A Facebook post last month about the McCrory Mansion located in Brushvalley Township, sparked some interest with questions about the owner, location, and history behind the house. That interest has led to this series of blog posts regarding the McCrory and Mack families.
For those who have lived in or have knowledge of Indiana prior to the 1970s, you may recall the McCrory 5 & 10 cent store, this chain of stores was the creation of John Graham McCrory.
John Graham McCrory Biography
Mr. McCrory was born in West Wheatfield Township on October 11, 1860 to James McCrory and Mary A. Murphy. He was educated in the schools in the Brush Valley neighborhood and an academy designed for orphans of soldiers, as his father was killed in the Civil War. During his vacations from school, he worked on local farms and as a country store clerk.
Around the time McCrory turned 18, his father’s 88-acre farm was sold for $1,200 – which was divided three ways between himself, his mother and sister, Jennie. Shortly thereafter he found employment in the mills of the Cambria Steel Company in Johnstown, PA. He was soon given a position in their large general store, conducting business under the name Wood, Morrell & Company. He worked here for approximately two years, saving his money and adding it to the profit from the sale of his father’s farm. This began his career as a merchant.
Mr. McCrory was also interested in churches and the cause of religion. He was a liberal contributor, not only to church in his local community, but in other localities. He also generously gave to the YMCA.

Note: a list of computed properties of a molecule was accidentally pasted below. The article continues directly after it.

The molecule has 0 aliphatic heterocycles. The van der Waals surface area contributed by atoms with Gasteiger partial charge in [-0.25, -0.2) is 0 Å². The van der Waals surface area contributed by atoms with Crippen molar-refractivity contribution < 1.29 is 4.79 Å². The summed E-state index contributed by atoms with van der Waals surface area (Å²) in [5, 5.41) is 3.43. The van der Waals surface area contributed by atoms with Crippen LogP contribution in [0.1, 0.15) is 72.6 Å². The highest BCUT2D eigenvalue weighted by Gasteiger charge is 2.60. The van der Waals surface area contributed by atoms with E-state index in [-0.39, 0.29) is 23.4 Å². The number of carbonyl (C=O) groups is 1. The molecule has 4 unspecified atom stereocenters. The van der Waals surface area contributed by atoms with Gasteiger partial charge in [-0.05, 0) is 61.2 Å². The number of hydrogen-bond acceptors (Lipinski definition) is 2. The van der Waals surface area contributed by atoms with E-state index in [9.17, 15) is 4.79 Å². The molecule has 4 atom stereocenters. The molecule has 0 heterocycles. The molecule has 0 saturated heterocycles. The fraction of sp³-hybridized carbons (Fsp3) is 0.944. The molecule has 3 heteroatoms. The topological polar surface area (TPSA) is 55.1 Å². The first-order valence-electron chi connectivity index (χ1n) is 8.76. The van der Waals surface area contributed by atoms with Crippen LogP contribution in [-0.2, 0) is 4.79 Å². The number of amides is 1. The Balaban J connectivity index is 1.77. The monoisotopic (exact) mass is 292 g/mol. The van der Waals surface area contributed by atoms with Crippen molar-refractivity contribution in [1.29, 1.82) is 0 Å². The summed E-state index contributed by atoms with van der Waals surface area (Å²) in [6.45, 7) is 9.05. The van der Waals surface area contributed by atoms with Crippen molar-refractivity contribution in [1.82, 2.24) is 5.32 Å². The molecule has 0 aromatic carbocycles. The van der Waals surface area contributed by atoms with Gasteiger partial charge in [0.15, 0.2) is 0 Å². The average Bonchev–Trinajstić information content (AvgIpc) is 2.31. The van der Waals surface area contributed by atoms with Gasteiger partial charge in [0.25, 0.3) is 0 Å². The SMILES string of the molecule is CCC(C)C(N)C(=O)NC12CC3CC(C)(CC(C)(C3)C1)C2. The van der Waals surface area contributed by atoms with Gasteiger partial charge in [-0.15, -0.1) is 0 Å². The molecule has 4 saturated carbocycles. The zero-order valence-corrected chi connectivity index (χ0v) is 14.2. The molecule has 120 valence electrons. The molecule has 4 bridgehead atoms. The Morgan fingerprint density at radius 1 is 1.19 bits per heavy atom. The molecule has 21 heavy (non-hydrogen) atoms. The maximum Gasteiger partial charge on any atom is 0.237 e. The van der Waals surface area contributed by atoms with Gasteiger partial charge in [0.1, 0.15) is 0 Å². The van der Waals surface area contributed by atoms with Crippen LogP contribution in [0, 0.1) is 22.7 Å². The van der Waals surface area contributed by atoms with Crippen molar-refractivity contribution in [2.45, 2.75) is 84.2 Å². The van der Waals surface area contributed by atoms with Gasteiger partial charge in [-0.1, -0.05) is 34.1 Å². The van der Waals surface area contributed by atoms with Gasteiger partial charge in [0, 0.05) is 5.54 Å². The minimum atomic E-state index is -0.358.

On April 26, 1893, McCrory married Lillie May Peters, and she died on April 16, 1902. On December 8, 1904, McCrory married Carrie May McGill.
John G. McCrory passed away on November 20, 1943 at the age of 83 at his home in Brush Valley and is interred in the family mausoleum in the Grandview Cemetery, in Cambria County, PA.
The Beginning of J.G. McCrory Co.
McCrory started his first 5 & 10 store in Scottdale, near Greensburg, PA, using his and Jennie’s savings along with some borrowed funds. The store primarily sold practical, everyday pieces of merchandise which kept customers coming back, but McCrory also had some higher-priced items in the store’s inventory. This was the humble beginning of the McCrory 5 & 10 store.
The idea for this type of store appealed to the local residents, and through the hard work of his employees, McCrory was able to keep his expenses within limits and by 1883 he was able to obtain enough capital to open a second store in DuBois, Clearfield County. This second store was started with little to no debt, which subsequent operations were likely profitable because of this policy. Shortly after opening the second store in DuBois, McCrory disposed of the store in Scottdale, but he reestablished a store there on December 15, 1910 – likely showing sentiment and respect for the first store. The DuBois store was also discontinued in 1892, but it reopened on September 9, 1912.